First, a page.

Who Is Responsible – and Who Will Pay – For Your Car Accident?
Posted on Wednesday, October 16th, 2019 at 3:50 pm
Before you can recover damages for the injuries you suffered in your car accident, you are going to have to determine who was at fault for the accident, whether you are legally entitled to damages, and if you are, how to best advocate for your full and fair recovery.
State Law Determines Who Is Responsible for a Car Accident
Generally, there are two reasons a driver may be found liable for causing a car crash in Georgia or South Carolina. Specifically, a driver may have:
- Been negligent. Drivers owe other motorists what’s known as a “duty of care”. If a driver violates that duty of care by failing to act reasonably, and if that breach of the duty of care causes an accident and injury, that driver is legally responsible for causing the accident. For example: if a driver is daydreaming, crosses the center line of the road, and causes a crash, the driver’s negligence may make that driver liable for damages.
- Violated a law. Sometimes drivers violate a state motor vehicle law. For example, if a driver runs a red light, he may be liable for the accident damages because he violated the law of Georgia or South Carolina.
Though not as common as the reasons described above, a driver’s intentional actions could also result in a car accident. Whether your crash and resulting injuries happened because of intentional actions, negligent actions, or the violation of a state motor vehicle law, you will need to convince the insurance company or court that you are entitled to a fair and just recovery for your accident damages.
Attorneys Look to the Evidence to Determine Who Was At Fault
There are always two (or more) sides to a car accident story. You may believe that the other driver was solely at fault for causing your crash by texting and driving, while the other driver believes that you are at least partly to blame because you were speeding.
In order to determine what really happened, the attorneys for each party, the insurance companies, and, if applicable, the judge and jury will look to the evidence about what happened at the accident scene. To that end, your attorney will want to gather information from:
- Photographs of the accident scene
- Eyewitnesses to the accident
- The police report
- Blood alcohol content (BAC) test results or drug test results
- Skid marks or other physical evidence
- Your car and the other vehicles involved in the crash
- Any video that may have been taken at the scene (such as surveillance video from a nearby store)
Other evidence may also be important in some cases and should be discussed with your attorney.
What Happens if More Than One Party Is At Fault?
Car accidents are not always the fault of one driver. If the evidence reveals that more than one driver was at fault for an accident, a percentage of fault will need to be attributed to each driver who caused the crash. This can be a hotly-contested finding during settlement talks or litigation because the percentage of fault determines the amount of liability for each party. The quality of your evidence and the strength of your arguments will be critical in determining how much liability each party has for the accident that left you injured.
If you were partly responsible for the crash, you may still be able to recover damages. Georgia and South Carolina both follow a comparative negligence rule. That means that you can recover from any other driver who was more at fault for the accident than you were. Thus, if you are 50% or more responsible for the crash, you cannot collect damages. However, if, for example, you were 30% responsible for the crash and the other driver was 70% responsible for the crash, you may recover 70% of your damages from the other driver or his insurer.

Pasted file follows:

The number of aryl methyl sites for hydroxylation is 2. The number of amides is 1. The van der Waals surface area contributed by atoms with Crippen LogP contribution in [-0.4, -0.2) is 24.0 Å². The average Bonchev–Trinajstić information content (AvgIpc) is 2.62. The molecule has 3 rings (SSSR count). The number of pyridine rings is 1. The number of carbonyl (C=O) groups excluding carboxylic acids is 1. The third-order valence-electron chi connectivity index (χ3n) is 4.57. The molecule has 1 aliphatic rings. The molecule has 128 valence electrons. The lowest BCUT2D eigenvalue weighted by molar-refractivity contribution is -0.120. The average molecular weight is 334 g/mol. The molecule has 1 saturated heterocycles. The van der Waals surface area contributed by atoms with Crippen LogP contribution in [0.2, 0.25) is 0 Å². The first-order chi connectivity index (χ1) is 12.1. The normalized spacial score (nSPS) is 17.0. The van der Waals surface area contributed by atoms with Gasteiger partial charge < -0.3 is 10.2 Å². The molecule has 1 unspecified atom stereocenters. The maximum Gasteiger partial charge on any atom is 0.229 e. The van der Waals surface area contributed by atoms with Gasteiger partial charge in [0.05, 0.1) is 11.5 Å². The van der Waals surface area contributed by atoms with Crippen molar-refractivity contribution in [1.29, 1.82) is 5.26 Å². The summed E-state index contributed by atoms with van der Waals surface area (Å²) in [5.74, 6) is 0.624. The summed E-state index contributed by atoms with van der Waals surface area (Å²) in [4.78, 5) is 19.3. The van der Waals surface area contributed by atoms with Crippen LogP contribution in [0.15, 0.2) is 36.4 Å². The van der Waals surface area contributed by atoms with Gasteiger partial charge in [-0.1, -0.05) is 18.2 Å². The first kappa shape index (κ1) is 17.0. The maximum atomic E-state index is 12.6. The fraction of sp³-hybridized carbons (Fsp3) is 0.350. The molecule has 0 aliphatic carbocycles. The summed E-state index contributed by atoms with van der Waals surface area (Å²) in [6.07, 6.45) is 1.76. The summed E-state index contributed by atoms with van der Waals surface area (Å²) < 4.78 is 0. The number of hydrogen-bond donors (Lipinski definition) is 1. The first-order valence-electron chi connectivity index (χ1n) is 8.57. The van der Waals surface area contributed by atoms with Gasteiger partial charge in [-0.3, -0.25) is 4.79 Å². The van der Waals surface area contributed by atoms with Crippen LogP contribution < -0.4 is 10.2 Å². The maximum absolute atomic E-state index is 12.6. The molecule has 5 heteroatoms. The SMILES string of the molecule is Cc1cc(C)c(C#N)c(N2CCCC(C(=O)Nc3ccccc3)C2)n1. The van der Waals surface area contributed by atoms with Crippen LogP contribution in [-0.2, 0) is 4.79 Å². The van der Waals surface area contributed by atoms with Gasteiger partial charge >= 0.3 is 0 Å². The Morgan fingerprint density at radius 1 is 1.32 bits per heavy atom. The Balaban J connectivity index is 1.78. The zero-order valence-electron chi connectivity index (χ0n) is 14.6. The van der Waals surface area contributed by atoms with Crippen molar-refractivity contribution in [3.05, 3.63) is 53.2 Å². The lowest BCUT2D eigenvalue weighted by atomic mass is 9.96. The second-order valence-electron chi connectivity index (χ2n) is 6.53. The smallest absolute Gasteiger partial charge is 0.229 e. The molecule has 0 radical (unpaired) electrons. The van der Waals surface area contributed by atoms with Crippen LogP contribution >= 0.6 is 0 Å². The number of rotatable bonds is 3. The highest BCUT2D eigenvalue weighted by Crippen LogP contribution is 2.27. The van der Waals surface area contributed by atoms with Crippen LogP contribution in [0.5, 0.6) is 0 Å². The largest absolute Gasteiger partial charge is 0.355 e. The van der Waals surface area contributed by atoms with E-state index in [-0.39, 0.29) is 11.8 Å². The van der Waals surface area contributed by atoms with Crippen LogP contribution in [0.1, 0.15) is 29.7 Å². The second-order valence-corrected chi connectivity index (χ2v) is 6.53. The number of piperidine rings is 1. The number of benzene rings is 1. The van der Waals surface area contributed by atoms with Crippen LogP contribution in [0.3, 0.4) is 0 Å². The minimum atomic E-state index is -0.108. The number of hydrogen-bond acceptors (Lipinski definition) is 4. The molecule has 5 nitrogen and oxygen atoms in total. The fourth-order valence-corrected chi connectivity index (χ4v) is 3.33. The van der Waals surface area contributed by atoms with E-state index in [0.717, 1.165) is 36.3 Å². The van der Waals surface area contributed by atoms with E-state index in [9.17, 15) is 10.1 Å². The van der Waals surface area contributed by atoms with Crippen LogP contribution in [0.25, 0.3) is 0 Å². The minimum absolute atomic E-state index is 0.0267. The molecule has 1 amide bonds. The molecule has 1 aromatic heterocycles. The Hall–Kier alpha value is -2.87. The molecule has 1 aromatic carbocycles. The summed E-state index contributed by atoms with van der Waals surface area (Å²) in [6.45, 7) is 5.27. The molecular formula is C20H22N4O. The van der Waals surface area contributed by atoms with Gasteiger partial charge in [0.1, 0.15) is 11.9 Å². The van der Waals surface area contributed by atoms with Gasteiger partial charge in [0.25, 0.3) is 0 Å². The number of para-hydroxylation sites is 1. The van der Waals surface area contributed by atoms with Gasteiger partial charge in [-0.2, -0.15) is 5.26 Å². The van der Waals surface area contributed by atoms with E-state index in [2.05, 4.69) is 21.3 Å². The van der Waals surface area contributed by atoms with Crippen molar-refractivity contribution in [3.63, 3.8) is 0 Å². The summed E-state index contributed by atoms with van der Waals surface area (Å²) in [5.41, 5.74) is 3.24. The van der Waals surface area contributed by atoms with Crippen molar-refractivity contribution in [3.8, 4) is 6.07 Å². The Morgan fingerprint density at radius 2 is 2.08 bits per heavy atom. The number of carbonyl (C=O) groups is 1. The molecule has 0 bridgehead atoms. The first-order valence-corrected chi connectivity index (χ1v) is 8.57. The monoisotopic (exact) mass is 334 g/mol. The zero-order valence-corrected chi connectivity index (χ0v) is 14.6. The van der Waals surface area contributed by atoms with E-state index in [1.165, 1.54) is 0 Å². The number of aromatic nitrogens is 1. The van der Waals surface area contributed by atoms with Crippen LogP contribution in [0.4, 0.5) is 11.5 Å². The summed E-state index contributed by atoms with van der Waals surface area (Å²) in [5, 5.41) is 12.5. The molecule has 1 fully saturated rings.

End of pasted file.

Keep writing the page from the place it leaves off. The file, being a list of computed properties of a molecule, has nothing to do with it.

Your Time to File a Claim Is Limited
Both Georgia and South Carolina have statutes of limitations on the time you have to file a car accident claim. Generally,
- In Georgia, you have two years to file a car accident claim if you’ve been hurt.
- In South Carolina, you have three years to file a car accident claim if you’ve been hurt.
However, the time to file a claim may be shorter or longer in some circumstances. For example, the deadline for filing a case may be shorter if your claim is against the local, state, or federal government, and the deadline may be longer if you were a minor or mentally incapacitated at the time of the crash.
If you fail to file your case before the statute of limitations expires, the party who is liable, or his insurer, is under no legal obligation to pay your damages.
It is important to note that you do not need to wait until the statute of limitations is about to expire to file your case. Instead, it is important to file an insurance claim early and to hire an attorney who can make sure you do not forego you chance of a fair recovery by missing the statute of limitations deadline. By filing early, you may also make sure that valuable evidence is preserved and you may recover damages sooner.
If Someone Else Was At Fault, You Need an Attorney
Without the help of an experienced car accident lawyer, you are at risk of getting less than a fair amount for your car accident injuries. Evidence may not be collected and arguments may not be made that establish who was truly responsible for your accident and resulting injuries. Instead, you are at risk of bearing some of the financial responsibility for an accident that you did not cause.
Thus, it is important to schedule a free consultation with an experienced car accident lawyer who knows how to fight for your full and fair recovery. To learn more about determining fault after a car crash and fighting for the damages you deserve, please download a FREE copy of our book, Understanding Georgia Automobile Accident Claims – A Claimant’s Guide, and please start a live chat with us today.